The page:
How Do We Know the Bible Is True?
Written by Phylicia Masonheimer | October 14, 2017
If you’re attending a secular university, or if you’re engaged with culture at all (as we should be!), you’ll eventually have to give a defense for your faith in Christ. Part of that defense will likely have to do with the accuracy and inerrancy of Scripture. Christians believe that the Bible is the inspired Word of God: a compilation of manuscripts written by men according to the leading and inspiration of the Holy Spirit.
To secularists, this sounds absurd. And before discussing this topic with them, it’s important to remember it’s not your job to convince them of Scripture’s truth! But the Holy Spirit may use your words to lead them deeper into research and understanding of the Bible’s teaching.
To defend Scripture, we must know why we believe it. The following three points are only a few of the arguments in defense of Scripture’s accuracy, and I encourage you to do further research into the topic! This article is a much deeper look into this discussion and will fill in the gaps not covered in today’s post.
So how do we know the Bible is true? Here are three ways.
1. Eyewitness Testimony
The Bible—both Old and New Testaments—was written by eyewitnesses of the events it includes, or at least people who were close to the eyewitnesses (such as Luke, the author of The Gospel of Luke and the Acts of the Apostles). The events we read about were directly experienced by the authors, and their testimony gives credence to the message.
But what about differences in the narrative? In some books, such as the gospels, the same story is being told—but by four different people. One of the best analogies to explain these different narratives is the example of four witnesses to a car accident, each standing at a different corner of the intersection. From one person’s view, the accident would have specific details based on his location and what he was prone to observe. But the person across the street would have a different perspective and thus a different narrative—not any less true than the first.
2. Historical Evidence
When people struggle with the different narratives in the Bible, they often forget that we have historical evidence for much of what we read. Archeologists are continually finding proof of the Bible’s accuracy from the fall of Jericho to Jesus’ trial. This historical evidence, while not necessary to believe the Bible, certainly supports what is contained within it. The Bible is a historical book revealing God’s redemptive plan for mankind from creation to final day.
The Bible also contains dozens of prophecies about the future—both specific to Israel and to Jesus. We can follow these prophecies to their fruition and see how God’s Word has been fulfilled in history. This is an incredible testament to the Bible’s trustworthiness.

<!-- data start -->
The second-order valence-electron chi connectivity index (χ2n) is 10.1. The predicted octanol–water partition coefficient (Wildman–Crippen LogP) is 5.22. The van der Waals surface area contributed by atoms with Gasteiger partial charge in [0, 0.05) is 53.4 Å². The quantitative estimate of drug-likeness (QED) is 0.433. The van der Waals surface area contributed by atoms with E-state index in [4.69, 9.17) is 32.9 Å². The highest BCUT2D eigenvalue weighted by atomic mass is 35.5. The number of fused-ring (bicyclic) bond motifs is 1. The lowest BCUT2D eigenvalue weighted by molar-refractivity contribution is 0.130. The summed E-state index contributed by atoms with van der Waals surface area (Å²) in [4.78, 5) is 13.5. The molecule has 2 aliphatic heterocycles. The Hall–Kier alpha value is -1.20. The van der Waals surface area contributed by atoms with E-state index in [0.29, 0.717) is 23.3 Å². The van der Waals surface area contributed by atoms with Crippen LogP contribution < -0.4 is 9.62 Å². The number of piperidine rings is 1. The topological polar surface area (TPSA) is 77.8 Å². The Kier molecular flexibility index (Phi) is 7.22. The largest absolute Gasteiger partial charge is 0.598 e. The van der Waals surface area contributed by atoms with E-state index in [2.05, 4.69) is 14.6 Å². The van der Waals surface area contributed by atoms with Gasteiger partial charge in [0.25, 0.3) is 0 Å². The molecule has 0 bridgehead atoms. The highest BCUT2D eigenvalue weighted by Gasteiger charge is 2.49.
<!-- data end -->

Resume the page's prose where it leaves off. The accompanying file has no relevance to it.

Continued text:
Click here to read more about the Bible’s prophecies and how they have been fulfilled in history.
3. Consistency of Doctrine
Lastly, the Bible is consistent in what it teaches across thousands of years—and even into present day. God’s redemption of man has been called the “scarlet thread” woven throughout the biblical narrative. We see God’s purpose from Genesis 3, when man first rejected Him and required a Savior, to John’s Book of Revelations, when the Savior of man returns to put everything right once again.
The problem many people encounter when reading Scripture is “face value” reading. They don’t study Scripture in its historical and literary context, so they don’t understand what the author actually intended by his words. Because so few believers know how to study the Word, they have a hard time believing and defending it. This should motivate us to learn the lifelong skill of Bible study, to understand the doctrines of our faith and to equip ourselves to defend it in today’s culture.
Why Does It Matter?
If the Bible is inspired (2 Timothy 3:15-16), it leads to consistent teaching and wisdom. This is the foundation of our faith in Jesus, which in turn leads to works of faith (1 Thessalonians 1:11) and the outworking of our Christ-won righteousness. As we work out our faith, we are sanctified from sin and glorify God with our lives. But all of this begins with Scripture! It is the Bible that equips us for a life change—a life change that gives evidence for our faith. This matters enormously, and it can start with you today!